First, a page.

Luke Waltham

South Africa’s 25th State of the Nation address (“SONA”) took place last night and it faced mixed reactions from the South African population, in general.

President Cyril Ramaphosa delivered his speech which included a lengthy list of promises and plans to safeguard and improve South Africa’s economy and the livelihood of all South Africans. However, many of his plans may be too idealistic and difficult to implement.

The current social situation

Ramaphosa began his speech with a brief summary of South Africa in its current social context and the questions that we, as South Africans, should be asking ourselves. The questions focused on whether all South Africans are equal and able to “enjoy their rights to life, dignity and liberty,” and also whether we have been able to build a society where “injustices of the past no longer define the lives of the people in the present.”

Clearly, the current social situation is an unfortunate one where we witness and hear about racial incidents on a daily basis. Recently, there have been cases of racism and racial undertones at schools such as the Schweizer-Reneke incident. In addition to this, many previously disadvantaged individuals and families have yet to receive opportunities to alleviate themselves from the positions which apartheid had placed many marginalised groups into.

Land, the Constitution and Reform

A major issue in South Africa today which will most likely be a critical campaigning factor in the upcoming elections, is the land debate. President Ramaphosa commended parliament’s Constitutional Review committee which recently announced its support for the amendment of Section 25 of the Constitution, hence endorsing land expropriation without compensation.

Under Deputy President, David Mabuza, a committee, alongside an advisory panel of experts, has been established and will lead initiatives to fasten the pace of land reform in the country. The President also commented on government owning “land parcels” which will be distributed to people living in human settlements, especially in urban areas.

However, Ramaphosa emphasised that all land reform activities involving restituted and commercial land, will be used in a productive manner so that there is true economic upliftment for previously disadvantaged groups, and that black farmers and entrepreneurs can succeed in establishing new businesses.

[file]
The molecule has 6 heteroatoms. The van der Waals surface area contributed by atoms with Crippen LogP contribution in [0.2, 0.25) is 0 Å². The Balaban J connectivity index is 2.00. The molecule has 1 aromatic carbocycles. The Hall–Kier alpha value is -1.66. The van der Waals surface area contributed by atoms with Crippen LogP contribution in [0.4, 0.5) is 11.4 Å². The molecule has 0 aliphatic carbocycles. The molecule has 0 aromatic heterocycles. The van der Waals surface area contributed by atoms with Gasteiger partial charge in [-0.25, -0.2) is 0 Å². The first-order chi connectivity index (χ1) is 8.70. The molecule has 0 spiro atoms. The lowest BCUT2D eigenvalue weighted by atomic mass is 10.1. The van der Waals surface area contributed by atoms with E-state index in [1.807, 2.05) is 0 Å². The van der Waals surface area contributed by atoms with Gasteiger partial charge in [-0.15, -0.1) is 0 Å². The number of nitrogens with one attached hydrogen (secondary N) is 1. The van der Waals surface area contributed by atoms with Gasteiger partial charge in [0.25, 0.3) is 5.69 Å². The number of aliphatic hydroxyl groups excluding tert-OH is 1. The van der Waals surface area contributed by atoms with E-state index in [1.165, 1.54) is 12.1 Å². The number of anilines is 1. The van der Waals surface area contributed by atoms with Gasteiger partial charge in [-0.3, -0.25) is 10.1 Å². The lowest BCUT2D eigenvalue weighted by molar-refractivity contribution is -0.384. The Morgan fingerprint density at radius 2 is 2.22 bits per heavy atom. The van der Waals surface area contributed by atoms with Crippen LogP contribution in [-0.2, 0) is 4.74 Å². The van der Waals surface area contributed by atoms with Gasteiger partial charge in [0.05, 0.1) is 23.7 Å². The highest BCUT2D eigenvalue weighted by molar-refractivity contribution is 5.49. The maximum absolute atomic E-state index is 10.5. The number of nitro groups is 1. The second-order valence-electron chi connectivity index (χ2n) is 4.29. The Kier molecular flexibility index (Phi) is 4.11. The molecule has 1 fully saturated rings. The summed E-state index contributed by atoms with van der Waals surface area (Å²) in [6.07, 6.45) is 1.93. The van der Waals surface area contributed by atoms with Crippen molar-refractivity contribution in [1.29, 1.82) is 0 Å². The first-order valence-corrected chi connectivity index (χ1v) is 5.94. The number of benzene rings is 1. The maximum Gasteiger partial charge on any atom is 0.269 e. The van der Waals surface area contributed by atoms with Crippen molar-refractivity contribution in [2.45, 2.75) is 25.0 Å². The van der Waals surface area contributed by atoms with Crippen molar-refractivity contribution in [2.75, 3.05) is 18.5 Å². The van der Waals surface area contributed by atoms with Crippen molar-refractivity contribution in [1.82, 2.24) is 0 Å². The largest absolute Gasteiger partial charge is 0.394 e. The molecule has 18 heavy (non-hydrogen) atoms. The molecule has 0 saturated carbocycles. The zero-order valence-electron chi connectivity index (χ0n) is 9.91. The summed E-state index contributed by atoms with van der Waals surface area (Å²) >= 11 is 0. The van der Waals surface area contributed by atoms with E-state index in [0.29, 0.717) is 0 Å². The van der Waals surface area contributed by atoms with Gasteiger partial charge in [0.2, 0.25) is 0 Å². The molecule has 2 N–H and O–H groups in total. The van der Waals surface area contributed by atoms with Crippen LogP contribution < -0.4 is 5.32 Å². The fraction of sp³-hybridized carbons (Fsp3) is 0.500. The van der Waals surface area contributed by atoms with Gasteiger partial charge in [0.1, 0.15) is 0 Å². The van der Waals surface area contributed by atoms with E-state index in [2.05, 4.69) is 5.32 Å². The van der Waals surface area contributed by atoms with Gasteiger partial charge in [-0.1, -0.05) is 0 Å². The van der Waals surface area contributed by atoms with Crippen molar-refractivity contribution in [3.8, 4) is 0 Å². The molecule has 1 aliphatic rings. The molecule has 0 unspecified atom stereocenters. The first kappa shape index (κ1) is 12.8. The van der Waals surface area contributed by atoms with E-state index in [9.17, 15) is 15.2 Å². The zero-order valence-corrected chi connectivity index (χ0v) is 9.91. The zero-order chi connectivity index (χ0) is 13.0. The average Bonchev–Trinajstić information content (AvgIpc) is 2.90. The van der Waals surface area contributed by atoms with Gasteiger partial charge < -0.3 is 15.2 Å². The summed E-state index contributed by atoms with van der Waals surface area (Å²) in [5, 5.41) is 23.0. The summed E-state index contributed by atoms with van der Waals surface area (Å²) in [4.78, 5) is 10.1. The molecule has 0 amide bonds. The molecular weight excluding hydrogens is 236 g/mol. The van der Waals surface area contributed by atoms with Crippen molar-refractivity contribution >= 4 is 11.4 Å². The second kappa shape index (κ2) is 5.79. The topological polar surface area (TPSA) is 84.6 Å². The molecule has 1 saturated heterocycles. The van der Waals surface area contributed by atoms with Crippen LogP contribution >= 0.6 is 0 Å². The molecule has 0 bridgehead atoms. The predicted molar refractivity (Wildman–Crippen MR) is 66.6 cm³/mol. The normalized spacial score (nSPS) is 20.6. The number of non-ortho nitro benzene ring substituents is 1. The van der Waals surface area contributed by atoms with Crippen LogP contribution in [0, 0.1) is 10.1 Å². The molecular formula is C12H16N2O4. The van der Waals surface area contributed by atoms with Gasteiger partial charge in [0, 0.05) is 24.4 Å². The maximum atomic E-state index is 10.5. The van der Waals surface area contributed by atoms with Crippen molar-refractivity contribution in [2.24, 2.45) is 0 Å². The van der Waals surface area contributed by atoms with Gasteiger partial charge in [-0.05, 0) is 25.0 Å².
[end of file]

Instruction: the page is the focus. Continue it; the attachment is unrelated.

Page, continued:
Higher Education Debacle

This past week has been a difficult time for students on university campuses. The SRCs of UKZN, Wits, DUT and other respective universities called for a shutdown of universities following the (university) management’s failures to assist students with access to accommodation, food and registration.

In response to this, the President recognised the current situation and reassured students that links have been established with institutions and leaders which will ensure that students will have access to higher education. He also encouraged the SRCs and management to work together to find solutions to problems.

Gender-based violence

Following high rates of gender-based violence and cases of abuse, President Ramaphosa organised a Presidential Gender Based Violence and Feminicide Summit. This was used as a space for individuals to share their experiences of abuse and violence, and to provide solutions for the crisis in South Africa.

The issue with the current “solution” in South Africa is that it has predominantly been focused on discussions and summits rather than policies or procedures to prevent gender-based violence which is plaguing our society. The President, and his cabinet, must consider a more structural approach.

It is clear that the President has proposed great plans and procedures for the way forwards in terms of improving the economy, business success and general prosperity for the country. However, only time will tell whether his plans are truly going to be implemented or not, and whether his policies will succeed in moving the country forward.

Photo: Supplied

Translate »
Social media & sharing icons powered by UltimatelySocial